School Forced Girl into Counseling with Accused Molester, Prosecutors Say
BROOKLYN SUPREME COURT — A principal at a large Hasidic girls school in Williamsburg used his position to funnel business to accused child molester Nechemya Weberman, prosecutors claimed.
Rabbi Benzion Feuerwerger, 42, a top administrator at United Talmudical Academy and Weberman's cousin, stuttered through allegations made in Brooklyn Supreme Court Tuesday that the school had forced Weberman's alleged victim to take counseling sessions with Weberman after she failed to adhere to its strict dress code.
"I asked that the parents should get outside help for counseling to explain that she has to come dressed like everybody else and behave like everybody else," Feuerwerger said.
"They told us they want Weberman."
But the mother of the accuser said her family had no choice. She testified Monday that she and her husband were told their daughter would be expelled from the school unless they signed a contract promising nearly $13,000 to Weberman for future counseling.
The girl, who is now 17, started the sessions when she was 12. She complained that she was sexually abused by the unlicensed counselor who is a well-regarded member of Williamsburg's insular Satmar Hasidic community.
That counseling was meant to help the teen reign in her behavior, Feuerwerger said Tuesday. Though the girl maintained excellent grades, she frequently showed up to class with the button of her blouse over her throat undone and wore stockings that were insufficiently thick.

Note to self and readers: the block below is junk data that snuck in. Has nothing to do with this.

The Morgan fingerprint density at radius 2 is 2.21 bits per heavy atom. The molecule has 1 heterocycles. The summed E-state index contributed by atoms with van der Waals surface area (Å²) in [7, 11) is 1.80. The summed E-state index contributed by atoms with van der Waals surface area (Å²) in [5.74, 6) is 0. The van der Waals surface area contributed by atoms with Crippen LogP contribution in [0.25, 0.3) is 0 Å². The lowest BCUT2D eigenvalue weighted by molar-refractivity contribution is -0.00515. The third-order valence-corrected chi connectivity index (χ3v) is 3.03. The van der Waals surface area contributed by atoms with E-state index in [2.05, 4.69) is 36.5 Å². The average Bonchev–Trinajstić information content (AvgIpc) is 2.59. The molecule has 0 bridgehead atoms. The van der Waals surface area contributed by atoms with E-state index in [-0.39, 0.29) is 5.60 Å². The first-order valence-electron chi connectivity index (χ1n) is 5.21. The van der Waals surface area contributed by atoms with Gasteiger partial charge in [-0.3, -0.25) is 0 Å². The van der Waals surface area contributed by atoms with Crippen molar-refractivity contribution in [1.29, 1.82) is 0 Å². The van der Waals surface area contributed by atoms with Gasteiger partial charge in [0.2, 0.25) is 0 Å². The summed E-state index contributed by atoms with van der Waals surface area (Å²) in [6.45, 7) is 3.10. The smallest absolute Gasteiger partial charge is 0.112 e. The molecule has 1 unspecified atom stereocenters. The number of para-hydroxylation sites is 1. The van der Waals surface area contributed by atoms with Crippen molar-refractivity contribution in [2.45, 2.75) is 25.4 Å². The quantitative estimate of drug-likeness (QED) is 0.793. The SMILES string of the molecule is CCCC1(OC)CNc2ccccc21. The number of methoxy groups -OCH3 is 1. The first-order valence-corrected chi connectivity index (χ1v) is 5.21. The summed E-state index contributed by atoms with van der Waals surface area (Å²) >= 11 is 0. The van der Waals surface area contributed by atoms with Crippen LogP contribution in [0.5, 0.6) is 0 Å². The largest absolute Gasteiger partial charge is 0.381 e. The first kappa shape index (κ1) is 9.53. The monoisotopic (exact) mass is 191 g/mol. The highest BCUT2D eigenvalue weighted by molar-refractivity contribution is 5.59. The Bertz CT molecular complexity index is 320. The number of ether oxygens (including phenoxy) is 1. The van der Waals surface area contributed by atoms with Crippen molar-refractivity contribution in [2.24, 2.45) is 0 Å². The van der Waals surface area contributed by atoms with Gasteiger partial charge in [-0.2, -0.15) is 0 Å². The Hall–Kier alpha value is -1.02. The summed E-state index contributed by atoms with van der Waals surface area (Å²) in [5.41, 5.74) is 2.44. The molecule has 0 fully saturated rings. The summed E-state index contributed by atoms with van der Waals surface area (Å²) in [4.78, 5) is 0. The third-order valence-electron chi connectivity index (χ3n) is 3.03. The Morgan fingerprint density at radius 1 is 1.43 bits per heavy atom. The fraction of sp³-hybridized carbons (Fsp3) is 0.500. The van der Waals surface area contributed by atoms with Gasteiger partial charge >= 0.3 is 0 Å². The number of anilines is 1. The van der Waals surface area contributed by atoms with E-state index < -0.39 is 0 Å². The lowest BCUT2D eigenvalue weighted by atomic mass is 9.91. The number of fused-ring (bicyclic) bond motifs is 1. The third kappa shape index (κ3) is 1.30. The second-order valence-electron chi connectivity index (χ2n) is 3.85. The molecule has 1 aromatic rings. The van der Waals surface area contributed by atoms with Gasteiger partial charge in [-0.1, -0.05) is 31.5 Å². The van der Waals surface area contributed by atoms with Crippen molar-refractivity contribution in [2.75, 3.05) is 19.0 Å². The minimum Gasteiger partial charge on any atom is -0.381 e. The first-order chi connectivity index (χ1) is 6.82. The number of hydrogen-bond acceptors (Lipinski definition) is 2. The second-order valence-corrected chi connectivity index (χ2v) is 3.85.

"The principals were not happy with her modesty and then it came to the rabbis' attention," Feuerwerger said. "The rabbis were not happy."
But when prosecutors pressed him for details about his family ties to Weberman and the defendant's deep debts to the school, the educator clammed up, frequently tugging his shoulder-length side curls as he struggled to answer.
Despite calling himself the "man on top," Feuerwerger testified he knew nothing of the $73,000 prosecutors said Weberman owed the school or if the school had ever referred students to Weberman for counseling before.
When prosecutors presented him with a school report card written partially in English, he complained he had only a limited command of the language. Asked if any of the other 4,000 students at the school had ever come to class with buttons undone or the wrong brand of stockings, he said only, 'it could happen.'
On his feelings for Weberman, though, Fuererwerger was unequivocal.
"I know him personally, and for this reason I can say he is good," the principal said.